(2008) Alex Bell, Gollancz, £18.99, hdbk, 304pp, ISBN 978-0-575-0-8026-3
Gabriel Antaeus regains consciousness on the floor of a flat in Budapest. He has no memory of who he is or how he got there. But someone wants him to know. Someone who sends him clues contained in packages shipped from around the world, who slips notes under the door at night. But as his past is slowly revealed he discovers that he is alone in the world, with no living relatives, and it seems that recently he has lost a wife and child. In the depths of his loneliness he is very receptive to the friendly overtures of Zadkiel Stephomi, who seems to be a kindred soul, except over time Stephomi becomes as frightening a figure as the unknown clue-sender. In addition Gabriel keeps having visions of a burning man who haunts his dreams and is occasionally glimpsed in mirrors. The further Gabriel is drawn into his past, the more layers of falsehood are swept away, and the truth could be more terrifying than he can stand. For it seems that there is a war going on, conducted over millennia by demons and angels, with humankind not much more than innocent bystanders. Furthermore, it seems that Gabriel's next door neighbour, who claims that her unborn child has no father, might be about to give birth to either the Anti-Christ or a new Messiah. Can Gabriel piece together all the clues as to his own identity and get a grip on his own life in time to help his neighbour out with her problems? And whose side is Zadkiel really on? And who is the burning man in the mirror? Gabriel is being led to a choice he does not wish to make, but his decision could have horrific repercussions for everyone in the world, no matter which way he decides.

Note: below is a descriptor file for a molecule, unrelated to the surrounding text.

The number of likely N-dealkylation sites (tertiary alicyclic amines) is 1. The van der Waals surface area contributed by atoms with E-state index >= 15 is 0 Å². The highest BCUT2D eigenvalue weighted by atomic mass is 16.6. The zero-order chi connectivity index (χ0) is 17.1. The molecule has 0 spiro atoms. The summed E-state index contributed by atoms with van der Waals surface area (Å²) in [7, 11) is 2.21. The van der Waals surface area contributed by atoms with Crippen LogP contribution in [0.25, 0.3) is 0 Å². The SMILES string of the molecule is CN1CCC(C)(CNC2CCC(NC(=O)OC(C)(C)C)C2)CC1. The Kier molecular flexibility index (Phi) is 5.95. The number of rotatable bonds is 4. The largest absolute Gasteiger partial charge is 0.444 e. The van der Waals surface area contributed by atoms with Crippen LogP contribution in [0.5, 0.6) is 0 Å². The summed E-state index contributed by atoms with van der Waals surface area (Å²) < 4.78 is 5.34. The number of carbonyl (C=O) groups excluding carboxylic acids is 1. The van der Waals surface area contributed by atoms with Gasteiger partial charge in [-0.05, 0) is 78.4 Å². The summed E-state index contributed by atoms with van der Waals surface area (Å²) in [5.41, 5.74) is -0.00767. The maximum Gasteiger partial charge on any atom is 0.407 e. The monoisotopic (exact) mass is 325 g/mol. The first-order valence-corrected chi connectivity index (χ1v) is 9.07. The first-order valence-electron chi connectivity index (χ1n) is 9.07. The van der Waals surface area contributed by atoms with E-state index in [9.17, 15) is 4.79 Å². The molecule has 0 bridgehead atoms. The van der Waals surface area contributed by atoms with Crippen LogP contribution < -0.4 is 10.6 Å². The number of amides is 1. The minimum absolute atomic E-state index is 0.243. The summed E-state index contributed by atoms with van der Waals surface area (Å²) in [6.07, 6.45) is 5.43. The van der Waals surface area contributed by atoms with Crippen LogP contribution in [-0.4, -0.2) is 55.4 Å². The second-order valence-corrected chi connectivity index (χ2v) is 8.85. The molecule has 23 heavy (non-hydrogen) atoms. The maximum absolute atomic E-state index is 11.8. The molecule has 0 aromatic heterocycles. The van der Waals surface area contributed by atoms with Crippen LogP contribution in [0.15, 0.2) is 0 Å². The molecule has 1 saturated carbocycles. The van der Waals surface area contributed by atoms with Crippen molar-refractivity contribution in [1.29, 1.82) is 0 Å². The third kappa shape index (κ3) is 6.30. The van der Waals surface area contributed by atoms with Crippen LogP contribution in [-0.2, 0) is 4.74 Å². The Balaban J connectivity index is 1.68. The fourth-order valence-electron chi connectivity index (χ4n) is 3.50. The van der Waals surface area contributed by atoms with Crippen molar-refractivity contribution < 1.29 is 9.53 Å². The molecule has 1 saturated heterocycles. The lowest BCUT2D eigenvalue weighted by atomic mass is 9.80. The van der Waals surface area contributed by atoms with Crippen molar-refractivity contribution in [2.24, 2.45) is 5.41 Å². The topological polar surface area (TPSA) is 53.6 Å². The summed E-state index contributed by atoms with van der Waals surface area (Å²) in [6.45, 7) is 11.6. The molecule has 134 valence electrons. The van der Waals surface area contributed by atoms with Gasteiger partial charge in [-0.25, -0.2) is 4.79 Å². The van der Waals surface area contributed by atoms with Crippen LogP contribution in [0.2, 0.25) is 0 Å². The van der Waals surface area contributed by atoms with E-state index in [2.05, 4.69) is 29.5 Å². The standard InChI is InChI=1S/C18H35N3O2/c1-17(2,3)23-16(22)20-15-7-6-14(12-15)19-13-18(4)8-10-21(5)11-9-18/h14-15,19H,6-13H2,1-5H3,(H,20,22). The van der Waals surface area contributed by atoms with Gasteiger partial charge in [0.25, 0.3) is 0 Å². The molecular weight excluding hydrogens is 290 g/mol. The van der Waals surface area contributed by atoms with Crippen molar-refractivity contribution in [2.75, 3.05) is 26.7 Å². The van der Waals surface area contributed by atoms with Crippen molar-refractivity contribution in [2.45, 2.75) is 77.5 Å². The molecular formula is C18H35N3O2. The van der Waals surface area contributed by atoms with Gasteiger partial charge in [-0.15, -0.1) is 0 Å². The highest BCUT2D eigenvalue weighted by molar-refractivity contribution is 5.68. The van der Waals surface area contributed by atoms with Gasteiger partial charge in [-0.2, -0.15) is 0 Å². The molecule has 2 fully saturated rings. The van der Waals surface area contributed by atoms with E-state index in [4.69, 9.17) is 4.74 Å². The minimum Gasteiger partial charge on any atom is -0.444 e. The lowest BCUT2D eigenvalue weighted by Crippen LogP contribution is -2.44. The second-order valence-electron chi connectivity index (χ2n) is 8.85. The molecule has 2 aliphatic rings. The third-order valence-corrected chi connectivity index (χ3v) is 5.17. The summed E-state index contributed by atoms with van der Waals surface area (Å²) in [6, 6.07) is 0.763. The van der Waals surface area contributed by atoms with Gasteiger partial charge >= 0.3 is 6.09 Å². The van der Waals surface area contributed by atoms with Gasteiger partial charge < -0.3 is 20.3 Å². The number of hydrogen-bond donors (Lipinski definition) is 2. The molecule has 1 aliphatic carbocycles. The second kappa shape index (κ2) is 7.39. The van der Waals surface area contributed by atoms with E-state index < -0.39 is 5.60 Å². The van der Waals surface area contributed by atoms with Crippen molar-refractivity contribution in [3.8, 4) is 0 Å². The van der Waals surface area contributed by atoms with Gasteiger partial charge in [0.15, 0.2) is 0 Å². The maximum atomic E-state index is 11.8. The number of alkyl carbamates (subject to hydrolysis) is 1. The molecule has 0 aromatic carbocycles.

This is a very readable debut novel, though part of its appeal lies in the 'format' of a story being told through a succession of journal entries. And the old amnesiac main protagonist is a standard trope that crops up again and again. Indeed, the publicity for this volume states that this is "Neil Gaiman meets The Bourne Identity", though it has to be said that, promising though this debut is, Bell has got a long way to go before being in the same league as Neil Gaiman. There's a lot to like about this novel but, equally, there are some disappointing, almost lazy qualities about it - having an amnesiac protagonist with a pile of cash, a facility with languages, and uncanny abilities of self-defense seems like a shorthand character because Bell was unable (or unwilling) to come up with anything more inventive. Indeed, many of the characters in this book seem curiously two-dimensional, though that may be because of, firstly, the viewpoint problem and, secondly, the brevity of the book. None of which necessarily bodes ill for the future... A first novel is a first novel, and the best that can be hoped for is some indication that further volumes might be engaging. In this case that has certainly been done and it will be worth keeping an eye on Bell.
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